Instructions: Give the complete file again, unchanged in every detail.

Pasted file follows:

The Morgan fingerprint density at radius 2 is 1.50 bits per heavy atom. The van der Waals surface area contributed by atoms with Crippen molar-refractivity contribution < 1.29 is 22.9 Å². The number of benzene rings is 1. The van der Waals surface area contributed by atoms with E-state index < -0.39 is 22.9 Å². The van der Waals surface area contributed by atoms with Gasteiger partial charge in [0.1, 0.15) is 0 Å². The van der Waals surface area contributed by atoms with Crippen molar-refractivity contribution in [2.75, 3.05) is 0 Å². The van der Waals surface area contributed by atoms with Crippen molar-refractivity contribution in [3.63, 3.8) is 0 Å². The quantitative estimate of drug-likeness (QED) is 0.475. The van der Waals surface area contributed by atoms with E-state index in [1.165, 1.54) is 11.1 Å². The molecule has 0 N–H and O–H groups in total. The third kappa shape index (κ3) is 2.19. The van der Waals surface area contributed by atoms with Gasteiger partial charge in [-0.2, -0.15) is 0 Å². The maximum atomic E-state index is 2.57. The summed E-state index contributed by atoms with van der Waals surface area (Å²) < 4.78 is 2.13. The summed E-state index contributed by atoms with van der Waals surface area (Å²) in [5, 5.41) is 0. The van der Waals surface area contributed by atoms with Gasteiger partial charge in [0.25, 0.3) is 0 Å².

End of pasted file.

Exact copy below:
The Morgan fingerprint density at radius 2 is 1.50 bits per heavy atom. The van der Waals surface area contributed by atoms with Crippen molar-refractivity contribution < 1.29 is 22.9 Å². The number of benzene rings is 1. The van der Waals surface area contributed by atoms with E-state index < -0.39 is 22.9 Å². The van der Waals surface area contributed by atoms with Gasteiger partial charge in [0.1, 0.15) is 0 Å². The van der Waals surface area contributed by atoms with Crippen molar-refractivity contribution in [2.75, 3.05) is 0 Å². The van der Waals surface area contributed by atoms with Crippen molar-refractivity contribution in [3.63, 3.8) is 0 Å². The quantitative estimate of drug-likeness (QED) is 0.475. The van der Waals surface area contributed by atoms with E-state index in [1.165, 1.54) is 11.1 Å². The molecule has 0 N–H and O–H groups in total. The third kappa shape index (κ3) is 2.19. The van der Waals surface area contributed by atoms with Gasteiger partial charge in [-0.2, -0.15) is 0 Å². The maximum atomic E-state index is 2.57. The summed E-state index contributed by atoms with van der Waals surface area (Å²) < 4.78 is 2.13. The summed E-state index contributed by atoms with van der Waals surface area (Å²) in [5, 5.41) is 0. The van der Waals surface area contributed by atoms with Gasteiger partial charge in [0.25, 0.3) is 0 Å².